The Fifth Estate – Movie Discussion


The Fifth Estate is a movie about the enigmatic  Julian Assange and the controversial company he founded, WikiLeaks.   While it’s fascinating from a historical perspective, (that is if you can call it history when it only happened in this generation—it was definitely history in the making anyway!), it actually provides significant value on a variety of levels.  Most significantly, it provides a great access point for discussions that bring the Bible into our culture.  It provides several very clear ways to connect the Bible to our every day life.


In many ways, Julian Assange reminded me of Steve Jobs (at least as Steve Jobs was presented in the recent movie, Jobs).  Both men were visionaries who thought and lived outside the box.  They were leaders. They were brilliant.  They were both driven and blinded by ego, and haunted by troubled childhoods.  They were equally (perhaps ironically) incredibly insightful and short-sighted when it came to people.

The striking thing is that people knew that Julian was, well, kind of a jerk, and yet they still followed him.  Why?  It wasn’t because he was so good to his friends and co-workers.  He wasn’t.  At all.  It was because people want to be a part of something bigger than themselves, people want their lives to have purpose.  They knew that Julian Assange was doing something big, something meaningful.  They knew that working with Julian would be an opportunity to impact the world.  It was the same with Steve Jobs.

I wrote more about this concept here, at the Jobs movie discussion, so I won’t elaborate much here, except to point out that the Bible says that people are like “sheep without a shepherd” (Matthew 9:36).   Now, to be clear, a good shepherd cares for his sheep.  He takes care of their needs.  He sacrifices for their well-being.  In most respects, Julian Assange was a lousy shepherd.  BUT, a good shepherd also leads.  He leads his sheep to green pastures, to safety, to rest…he leads.  The world is full of sheep looking for leadership, looking for purpose, looking to have some meaning…and in this respect, Julian at least looked like a good shepherd, for a time, to the sheep that were following him.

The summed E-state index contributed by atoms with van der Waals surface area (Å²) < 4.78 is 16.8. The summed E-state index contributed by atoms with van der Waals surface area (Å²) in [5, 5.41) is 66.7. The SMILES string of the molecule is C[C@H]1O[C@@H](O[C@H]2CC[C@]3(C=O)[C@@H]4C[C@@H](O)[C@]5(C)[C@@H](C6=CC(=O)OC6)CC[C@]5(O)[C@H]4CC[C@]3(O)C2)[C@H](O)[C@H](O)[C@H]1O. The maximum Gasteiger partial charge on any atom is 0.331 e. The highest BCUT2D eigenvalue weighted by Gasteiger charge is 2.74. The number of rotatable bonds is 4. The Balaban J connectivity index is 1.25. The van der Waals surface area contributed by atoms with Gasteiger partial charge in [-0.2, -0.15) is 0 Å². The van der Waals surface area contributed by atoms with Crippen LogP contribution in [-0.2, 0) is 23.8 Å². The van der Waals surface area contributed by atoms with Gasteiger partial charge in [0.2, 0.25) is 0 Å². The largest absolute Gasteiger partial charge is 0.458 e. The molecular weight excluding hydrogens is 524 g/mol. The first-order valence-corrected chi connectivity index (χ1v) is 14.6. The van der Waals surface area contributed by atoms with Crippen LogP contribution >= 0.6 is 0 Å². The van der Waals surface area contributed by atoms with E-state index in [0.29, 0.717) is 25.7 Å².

People will forgive a lot of mistakes if someone just provides leadership.  You can see this so clearly in the lives of Assange and Jobs.  The thing is, their purposes ultimately fell flat.  Theirs were hollow pursuits.  Jobs brought ease and entertainment with computers, but Jesus brought life, and life abundantly.  Assange brought ALL the news.  Jesus brought the GOOD news.


  • What made Julian so captivating to people like Daniel (his right hand guy)?  Why was Daniel willing to follow Julian?
  • Would you have followed Julian? Why or why not?
  • What made Julian a good leader?  A bad leader?
  • Have you ever believed in someone (or their cause) so much that you were willing to overlook some obvious personality issues and lacks in people skills?
  • How could Julian be a better shepherd?  How could he lead in a more Christ-like fashion? What changes would he need to make?


The issue of rights is a HUGE one in our American culture.  Our culture is founded on the idea that we have rights, beginning with the right to defend our rights.  We have a right to pursue happiness, to bear arms, to worship as we choose… and we have a right to free speech—one of the core ideas behind WikiLeaks.

Julian Assange was bothered by the idea that there are people all around the world who have witnessed and/or suffered gross injustices and are unable to report them for fear of retribution.  Anonymity was the answer.  How much more courageous would people be?  How much more inclined to speak the truth, if only they could do so anonymously?

Assange gave a sense of safety and a platform (a voice) to those who wished to exercise their right to free speech.  Through the promise of anonymity, he made it possible for people to speak freely who never would have had the courage to do so otherwise.

Rights are a tricky business, however.  It’s almost inevitable that if one person chooses to exercise their right, they do so at the expense of someone else’s right to something else.

In this case, the whistle blowers were given their right to blow the whistle in safety, to a substantial audience.  But, they did so at the expense of other people’s rights to safety and privacy and security.  It was nothing more than an exchange of safety, an exchange of rights.  Now, in many cases the people who were exposed gave up their rights to privacy and protection when they acted corruptly.  There were other cases, however, where it wasn’t just the corrupt who were outed, but the innocent as well.